The second installment of the series promised tons of gameplay improvement and a new, impressive story of corruption and conspiracy. I was stoked. This was a game that I HAD to buy, there was no question about it!

Fast-forward to 8th March, I go down to my local “tech” store, money stuffed snugly in my wallet, ready to buy the game I had waited so long for! The purchase went smoothly enough and I came home itching to get this baby on my laptop and jump into the immersive gameplay.

But Ubisoft had other plans.

The installation itself went smoothly, not even a hiccup, but as soon as it was done I was prompted to log-in or create a new Ubisoft account. …what? No, I just wanted to play my game but there was no way to skip this step so, annoyed, I went on to create an Ubisoft account. Chosen data typed, I clicked forward and…cannot connect to log-in servers. WHAT?! Because some servers god knows where weren’t online I couldn’t play my SINGLE PLAYER game? A game I gave 60€ for?! Unacceptable!

Naturally, I went immediately to the internet, thinking, hoping, this was some mistake on my part. After all, EA games also prompt users to register their game but allow for easy, no one’s forcing anyone. But not Ubisoft.

A quick search soon revealed the monster that was Ubisoft’s DRM. Long story short, the system requires you to have a CONSTANT internet connection to their servers (which are down by the way) so the program can constantly validate the authenticity of your game. If your internet connection fails even for a few minutes, it will boot you out of your game session. Hope you’ve been saving every five minutes!

So, Ubisoft dictates when you play and guarantees that your game copy is legal. Constant internet connection is just a requirement, and you even have benefits through the Uplay platform. At least pirates won’t get to enjoy the game, hahahaha, right?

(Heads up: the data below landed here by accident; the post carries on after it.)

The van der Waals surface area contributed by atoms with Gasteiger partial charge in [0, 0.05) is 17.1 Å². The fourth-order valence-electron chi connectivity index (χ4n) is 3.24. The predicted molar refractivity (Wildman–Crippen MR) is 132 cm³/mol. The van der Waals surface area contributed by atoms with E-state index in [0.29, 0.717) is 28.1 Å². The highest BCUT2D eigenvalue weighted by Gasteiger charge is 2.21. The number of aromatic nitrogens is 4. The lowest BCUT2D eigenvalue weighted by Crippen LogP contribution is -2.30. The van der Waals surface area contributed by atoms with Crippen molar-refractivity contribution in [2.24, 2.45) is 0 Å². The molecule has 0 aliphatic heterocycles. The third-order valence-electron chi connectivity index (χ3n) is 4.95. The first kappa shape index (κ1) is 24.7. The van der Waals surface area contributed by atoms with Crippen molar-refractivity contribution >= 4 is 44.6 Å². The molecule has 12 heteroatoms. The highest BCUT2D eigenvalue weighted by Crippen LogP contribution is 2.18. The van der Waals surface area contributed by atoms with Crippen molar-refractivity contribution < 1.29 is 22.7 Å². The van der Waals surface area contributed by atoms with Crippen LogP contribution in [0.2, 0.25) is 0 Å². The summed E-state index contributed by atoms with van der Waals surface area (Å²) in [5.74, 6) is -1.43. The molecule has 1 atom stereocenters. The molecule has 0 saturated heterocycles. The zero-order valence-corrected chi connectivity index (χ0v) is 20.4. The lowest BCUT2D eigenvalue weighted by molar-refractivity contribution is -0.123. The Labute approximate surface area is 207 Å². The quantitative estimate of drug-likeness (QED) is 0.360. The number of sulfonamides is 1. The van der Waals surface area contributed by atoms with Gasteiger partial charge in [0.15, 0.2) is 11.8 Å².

WRONG!

Not 24 hours after the game was out the DRM was bypassed by a talented group of pirates.

Worse yet, the pirated version is working better than the legal one (or, at least, you can play whenever you want. Yay…I thought that was a single-player given), proving once more that piracy does have its benefits.

So, what is the effect of this DRM? Well, considering people like me (criminals which once in a while feel like a game deserves a small fortune shelled out), it encourages piracy instead of legal purchase. On account of my bad experience, I’ll be telling as many people as I can about it and advising them not to buy the game, just out of spite. Three of my friends are already not buying.

I’m returning the game today and uninstalling it from my hard-drive. I’ll get my money back and swear to never, ever again buy something from Ubisoft. It isn’t just the screw up with the servers, it is mostly the dictatorship they implemented in their effort to stop (read: encourage) piracy. I bought the game. It’s a single-player game, not online multiplayer. Why should I have to be dependent on Ubisoft’s servers to play it? It doesn’t make sense and it’s just wrong! I miss the days when games only required you to insert the serial key during installation…Come to think about it, I bought a lot more games back then.

 

 

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If you like it, try to buy it.